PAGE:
There used to be one way to go to Iraq. You’d go to your local recruiting office, take an oath and sign a contract. Then, you’d subject yourself to a minimum of 16 weeks’ training under the most unpleasant of circumstances. Wearing your snappy new threads (and a Kevlar helmet), you’d be put on a plane. Today, things are a bit different. You don’t have to be a soldier or civilian contractor to go to Baghdad. All you need to do is buy a plane ticket.
If you’re looking to put the winter chill behind you, Iraq is certainly an option. Civilian flights now touch down every day at Baghdad International Airport. But, as you’d expect from airlines operating in a war zone, information’s not easy to come by. Royal Jordanian Airlines operates flights to Iraq. On its website’s route map, several Iraqi cities are listed, including Baghdad, Irbil (also spelled “Erbil” and sometimes “Arbil”) and Basra. When you try to book a flight to these destinations from the website, though, you’ll see that they aren’t available. To book a flight, give them a call to get more information. You can also roll the dice with Iraqi Airways, but I’d stick to known brands.
Play it safe by taking an Austrian Airlines flight to Irbil. Jumping off from JFK (New York) or DCA (Washington, D.C.) makes the most sense, and the latter is a bit less expensive. A round trip for late January will set you back around $2,000 for the cheapest fare available, so keep in mind that this insanity is a form of luxury travel.
Hey, adventure’s the new luxury. Drop the cash on a thrill.
If you really want to live life on the edge, you can be driven into the city by a “bodyguard.” This service provider is pretty much a guy with a car an AK-47 sitting across his lap. He’ll bring you into the country, but you’ll probably be nervous the whole way. Or, maybe the notion of a stranger in a war-torn country with a rifle across his thighs makes you feel comfortable. I don’t judge.
According to several reports from the ground, the Baghdad airport itself is relatively safe. There are plenty guards all over the terminals, and they do take their jobs seriously. Photography is not permitted, a fact that the folks with the guns will make sure you understand (though not in a harassing manner). Once you’re on the outside, the rules change. Iraq is a war zone; there’s no other way to describe it. People shoot at each other. Hostages have been taken. So, you need to be smart when you make this trek. Follow the rules when you see people with weapons.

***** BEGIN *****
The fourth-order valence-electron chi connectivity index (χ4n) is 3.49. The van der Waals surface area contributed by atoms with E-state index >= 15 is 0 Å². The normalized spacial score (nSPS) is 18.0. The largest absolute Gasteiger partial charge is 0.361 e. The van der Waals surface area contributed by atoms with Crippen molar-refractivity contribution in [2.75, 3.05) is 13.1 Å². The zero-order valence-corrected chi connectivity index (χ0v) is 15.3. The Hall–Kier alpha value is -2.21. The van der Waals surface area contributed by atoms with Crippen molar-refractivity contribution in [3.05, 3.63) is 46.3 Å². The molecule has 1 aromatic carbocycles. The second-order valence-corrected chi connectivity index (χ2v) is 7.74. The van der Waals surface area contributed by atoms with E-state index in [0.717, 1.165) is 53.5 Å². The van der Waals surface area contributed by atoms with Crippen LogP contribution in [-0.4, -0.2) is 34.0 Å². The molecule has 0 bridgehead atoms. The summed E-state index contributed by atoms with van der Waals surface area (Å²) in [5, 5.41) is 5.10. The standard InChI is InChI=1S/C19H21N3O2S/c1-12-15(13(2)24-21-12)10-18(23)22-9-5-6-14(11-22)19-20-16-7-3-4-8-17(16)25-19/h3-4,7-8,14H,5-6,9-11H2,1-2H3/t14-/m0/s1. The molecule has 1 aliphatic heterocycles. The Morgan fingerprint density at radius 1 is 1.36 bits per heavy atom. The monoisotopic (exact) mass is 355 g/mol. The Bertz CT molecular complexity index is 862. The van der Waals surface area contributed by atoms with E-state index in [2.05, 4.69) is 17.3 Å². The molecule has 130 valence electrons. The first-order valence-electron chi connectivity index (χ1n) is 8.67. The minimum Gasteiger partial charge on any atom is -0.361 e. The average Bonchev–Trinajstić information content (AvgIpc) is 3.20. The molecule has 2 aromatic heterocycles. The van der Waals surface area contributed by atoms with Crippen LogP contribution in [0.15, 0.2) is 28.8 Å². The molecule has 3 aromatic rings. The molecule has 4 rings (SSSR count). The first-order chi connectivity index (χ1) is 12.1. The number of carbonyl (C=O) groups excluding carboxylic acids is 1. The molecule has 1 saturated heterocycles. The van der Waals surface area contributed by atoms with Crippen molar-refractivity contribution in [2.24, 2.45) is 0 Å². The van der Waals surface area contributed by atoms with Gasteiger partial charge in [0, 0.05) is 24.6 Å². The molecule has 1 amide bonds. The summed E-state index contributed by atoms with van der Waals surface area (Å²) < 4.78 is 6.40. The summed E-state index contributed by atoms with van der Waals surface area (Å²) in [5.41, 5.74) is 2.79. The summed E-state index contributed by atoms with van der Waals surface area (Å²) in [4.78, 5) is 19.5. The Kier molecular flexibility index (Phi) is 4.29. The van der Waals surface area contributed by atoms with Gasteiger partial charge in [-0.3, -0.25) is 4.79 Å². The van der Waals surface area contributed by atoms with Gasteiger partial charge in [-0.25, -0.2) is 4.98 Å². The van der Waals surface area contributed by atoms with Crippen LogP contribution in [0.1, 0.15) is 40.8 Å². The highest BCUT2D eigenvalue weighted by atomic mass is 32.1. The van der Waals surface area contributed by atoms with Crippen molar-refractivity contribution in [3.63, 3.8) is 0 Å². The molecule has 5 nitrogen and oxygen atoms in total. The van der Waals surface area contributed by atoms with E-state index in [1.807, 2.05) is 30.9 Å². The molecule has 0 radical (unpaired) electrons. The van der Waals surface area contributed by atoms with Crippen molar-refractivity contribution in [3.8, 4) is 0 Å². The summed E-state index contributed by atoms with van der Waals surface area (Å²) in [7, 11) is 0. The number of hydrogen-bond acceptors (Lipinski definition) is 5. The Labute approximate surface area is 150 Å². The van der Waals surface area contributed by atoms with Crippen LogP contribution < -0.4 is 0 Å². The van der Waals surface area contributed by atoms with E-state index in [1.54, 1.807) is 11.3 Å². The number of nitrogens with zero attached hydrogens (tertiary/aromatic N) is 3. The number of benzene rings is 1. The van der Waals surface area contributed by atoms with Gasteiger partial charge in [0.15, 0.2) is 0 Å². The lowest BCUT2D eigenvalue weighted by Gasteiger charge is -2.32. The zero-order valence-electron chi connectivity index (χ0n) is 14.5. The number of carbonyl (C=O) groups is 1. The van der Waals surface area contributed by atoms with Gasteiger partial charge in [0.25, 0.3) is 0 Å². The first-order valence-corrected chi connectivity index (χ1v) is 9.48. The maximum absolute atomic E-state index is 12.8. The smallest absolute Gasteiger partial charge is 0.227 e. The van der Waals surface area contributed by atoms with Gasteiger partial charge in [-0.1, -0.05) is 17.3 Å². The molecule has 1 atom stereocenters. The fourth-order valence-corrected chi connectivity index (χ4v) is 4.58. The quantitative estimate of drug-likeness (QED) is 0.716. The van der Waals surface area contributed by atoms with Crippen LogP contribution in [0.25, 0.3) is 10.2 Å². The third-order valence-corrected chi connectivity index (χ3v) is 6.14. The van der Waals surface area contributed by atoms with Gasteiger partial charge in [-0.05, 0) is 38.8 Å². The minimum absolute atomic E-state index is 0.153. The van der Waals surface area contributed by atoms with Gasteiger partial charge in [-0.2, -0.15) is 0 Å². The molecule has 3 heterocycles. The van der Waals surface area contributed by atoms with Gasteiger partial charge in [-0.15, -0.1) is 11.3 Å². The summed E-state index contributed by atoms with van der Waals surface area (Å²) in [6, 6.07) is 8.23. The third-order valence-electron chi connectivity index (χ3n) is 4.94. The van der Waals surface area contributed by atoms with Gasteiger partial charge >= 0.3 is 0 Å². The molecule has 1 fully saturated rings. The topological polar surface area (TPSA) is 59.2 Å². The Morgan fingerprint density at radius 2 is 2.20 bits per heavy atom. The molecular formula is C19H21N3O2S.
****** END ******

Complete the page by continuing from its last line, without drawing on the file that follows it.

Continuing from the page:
But, you don’t care. So, it’s time to find a hotel.
The normal means of booking a room do not apply to Baghdad. Scour the traditional travel sites, and you will be disappointed with each click of your mouse. So, dig a little. On RealTravel, you can get a bit of variety. Twelve hotels are listed, with rates varying from the Hotel Ishtar’s painless $67 a night to the Palestine International Hotel’s $150 room rate.
Don’t expect luxury. Howard Cornell, a contractor who served in Iraq, remembers stays at both Hotel Baghdad and the al Rasheed. He recounts in an interview with TraderDaily.com that the al Rasheed was a bit beat up on the outside but wasn’t so bad one you crossed the threshold. Hotel Baghdad? Well, it’s only good for “reporters for civilians with a pistol under the pillow.” In town, you’ll be able to get around on foot or via taxi. The cab drivers are comfortable enough with the tourist economy to quote rates in U.S. dollars.
If you’ve become immune to the safer thrills of skydiving and cave diving, war tourism is the next logical step. There are plenty of danger zones around the world; you have choices. Unfortunately, Afghanistan gets cold. Iraq will get you the adrenaline rush you crave, and you probably won’t need to pack a sweater.
Be careful when you tour Baghdad. Stay aware of your surroundings at all times, and you’ll have a fulfilling experience. This is a unique opportunity, and few will make this sort of move. When your co-workers brag of their luxurious or unusual travel exploits, having been to Baghdad will equip you to end their tales … quickly.
[Thanks, Brian Sayler, for the galleries and photo of Sadam’s palace above]